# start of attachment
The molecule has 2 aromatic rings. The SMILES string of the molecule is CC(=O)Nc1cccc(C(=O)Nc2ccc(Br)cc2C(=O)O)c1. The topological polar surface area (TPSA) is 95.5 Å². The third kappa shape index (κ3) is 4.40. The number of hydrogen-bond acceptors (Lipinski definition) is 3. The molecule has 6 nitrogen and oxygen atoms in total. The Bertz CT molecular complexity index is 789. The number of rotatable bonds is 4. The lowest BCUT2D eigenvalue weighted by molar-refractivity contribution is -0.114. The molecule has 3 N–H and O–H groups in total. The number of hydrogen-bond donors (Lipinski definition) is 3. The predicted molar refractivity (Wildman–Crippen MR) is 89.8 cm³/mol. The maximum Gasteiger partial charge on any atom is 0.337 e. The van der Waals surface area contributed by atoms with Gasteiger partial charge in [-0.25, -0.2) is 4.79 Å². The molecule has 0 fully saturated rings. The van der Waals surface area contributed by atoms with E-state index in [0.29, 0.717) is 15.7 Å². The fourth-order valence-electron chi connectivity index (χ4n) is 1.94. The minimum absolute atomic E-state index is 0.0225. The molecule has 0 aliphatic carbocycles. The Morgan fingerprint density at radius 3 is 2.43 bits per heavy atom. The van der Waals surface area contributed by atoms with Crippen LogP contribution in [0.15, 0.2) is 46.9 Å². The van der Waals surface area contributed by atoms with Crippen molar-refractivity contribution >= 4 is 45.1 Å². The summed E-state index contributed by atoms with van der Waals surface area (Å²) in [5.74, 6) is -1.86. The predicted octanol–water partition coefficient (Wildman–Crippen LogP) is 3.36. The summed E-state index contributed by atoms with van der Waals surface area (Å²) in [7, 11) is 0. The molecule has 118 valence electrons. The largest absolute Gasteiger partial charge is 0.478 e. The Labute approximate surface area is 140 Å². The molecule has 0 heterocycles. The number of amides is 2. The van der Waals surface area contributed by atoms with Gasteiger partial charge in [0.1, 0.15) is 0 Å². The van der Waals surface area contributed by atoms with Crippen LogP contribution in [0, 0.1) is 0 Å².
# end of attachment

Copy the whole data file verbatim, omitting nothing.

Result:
The molecule has 2 aromatic rings. The SMILES string of the molecule is CC(=O)Nc1cccc(C(=O)Nc2ccc(Br)cc2C(=O)O)c1. The topological polar surface area (TPSA) is 95.5 Å². The third kappa shape index (κ3) is 4.40. The number of hydrogen-bond acceptors (Lipinski definition) is 3. The molecule has 6 nitrogen and oxygen atoms in total. The Bertz CT molecular complexity index is 789. The number of rotatable bonds is 4. The lowest BCUT2D eigenvalue weighted by molar-refractivity contribution is -0.114. The molecule has 3 N–H and O–H groups in total. The number of hydrogen-bond donors (Lipinski definition) is 3. The predicted molar refractivity (Wildman–Crippen MR) is 89.8 cm³/mol. The maximum Gasteiger partial charge on any atom is 0.337 e. The van der Waals surface area contributed by atoms with Gasteiger partial charge in [-0.25, -0.2) is 4.79 Å². The molecule has 0 fully saturated rings. The van der Waals surface area contributed by atoms with E-state index in [0.29, 0.717) is 15.7 Å². The fourth-order valence-electron chi connectivity index (χ4n) is 1.94. The minimum absolute atomic E-state index is 0.0225. The molecule has 0 aliphatic carbocycles. The Morgan fingerprint density at radius 3 is 2.43 bits per heavy atom. The van der Waals surface area contributed by atoms with Crippen LogP contribution in [0.15, 0.2) is 46.9 Å². The van der Waals surface area contributed by atoms with Crippen molar-refractivity contribution >= 4 is 45.1 Å². The summed E-state index contributed by atoms with van der Waals surface area (Å²) in [5.74, 6) is -1.86. The predicted octanol–water partition coefficient (Wildman–Crippen LogP) is 3.36. The summed E-state index contributed by atoms with van der Waals surface area (Å²) in [7, 11) is 0. The molecule has 118 valence electrons. The largest absolute Gasteiger partial charge is 0.478 e. The Labute approximate surface area is 140 Å². The molecule has 0 heterocycles. The number of amides is 2. The van der Waals surface area contributed by atoms with Gasteiger partial charge in [0.1, 0.15) is 0 Å². The van der Waals surface area contributed by atoms with Crippen LogP contribution in [0, 0.1) is 0 Å².